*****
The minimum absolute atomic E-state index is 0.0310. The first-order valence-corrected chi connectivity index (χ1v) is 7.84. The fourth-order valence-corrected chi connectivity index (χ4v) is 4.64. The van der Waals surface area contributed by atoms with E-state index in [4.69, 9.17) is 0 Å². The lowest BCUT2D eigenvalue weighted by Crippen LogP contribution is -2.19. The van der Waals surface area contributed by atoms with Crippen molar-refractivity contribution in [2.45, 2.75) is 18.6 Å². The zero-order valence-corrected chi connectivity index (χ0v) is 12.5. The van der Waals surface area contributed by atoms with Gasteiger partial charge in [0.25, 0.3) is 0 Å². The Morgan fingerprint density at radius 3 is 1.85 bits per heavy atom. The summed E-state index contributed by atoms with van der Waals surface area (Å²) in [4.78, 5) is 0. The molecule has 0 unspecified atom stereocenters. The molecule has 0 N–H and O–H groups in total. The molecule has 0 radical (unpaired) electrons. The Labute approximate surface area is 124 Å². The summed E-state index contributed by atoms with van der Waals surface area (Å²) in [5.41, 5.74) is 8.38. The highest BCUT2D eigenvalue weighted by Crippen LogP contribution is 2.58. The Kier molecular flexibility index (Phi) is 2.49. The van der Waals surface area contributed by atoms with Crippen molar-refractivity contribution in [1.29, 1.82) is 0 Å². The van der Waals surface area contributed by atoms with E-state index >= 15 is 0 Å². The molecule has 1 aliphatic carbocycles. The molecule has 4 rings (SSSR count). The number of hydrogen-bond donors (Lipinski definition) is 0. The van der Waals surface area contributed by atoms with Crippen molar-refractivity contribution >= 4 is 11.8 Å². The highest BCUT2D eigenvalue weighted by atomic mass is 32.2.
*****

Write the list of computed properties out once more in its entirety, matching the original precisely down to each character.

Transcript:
The minimum absolute atomic E-state index is 0.0310. The first-order valence-corrected chi connectivity index (χ1v) is 7.84. The fourth-order valence-corrected chi connectivity index (χ4v) is 4.64. The van der Waals surface area contributed by atoms with E-state index in [4.69, 9.17) is 0 Å². The lowest BCUT2D eigenvalue weighted by Crippen LogP contribution is -2.19. The van der Waals surface area contributed by atoms with Crippen molar-refractivity contribution in [2.45, 2.75) is 18.6 Å². The zero-order valence-corrected chi connectivity index (χ0v) is 12.5. The van der Waals surface area contributed by atoms with Gasteiger partial charge in [0.25, 0.3) is 0 Å². The Morgan fingerprint density at radius 3 is 1.85 bits per heavy atom. The summed E-state index contributed by atoms with van der Waals surface area (Å²) in [4.78, 5) is 0. The molecule has 0 unspecified atom stereocenters. The molecule has 0 N–H and O–H groups in total. The molecule has 0 radical (unpaired) electrons. The Labute approximate surface area is 124 Å². The summed E-state index contributed by atoms with van der Waals surface area (Å²) in [5.41, 5.74) is 8.38. The highest BCUT2D eigenvalue weighted by Crippen LogP contribution is 2.58. The Kier molecular flexibility index (Phi) is 2.49. The van der Waals surface area contributed by atoms with Crippen molar-refractivity contribution in [1.29, 1.82) is 0 Å². The van der Waals surface area contributed by atoms with E-state index >= 15 is 0 Å². The molecule has 1 aliphatic carbocycles. The molecule has 4 rings (SSSR count). The number of hydrogen-bond donors (Lipinski definition) is 0. The van der Waals surface area contributed by atoms with Crippen molar-refractivity contribution >= 4 is 11.8 Å². The highest BCUT2D eigenvalue weighted by atomic mass is 32.2.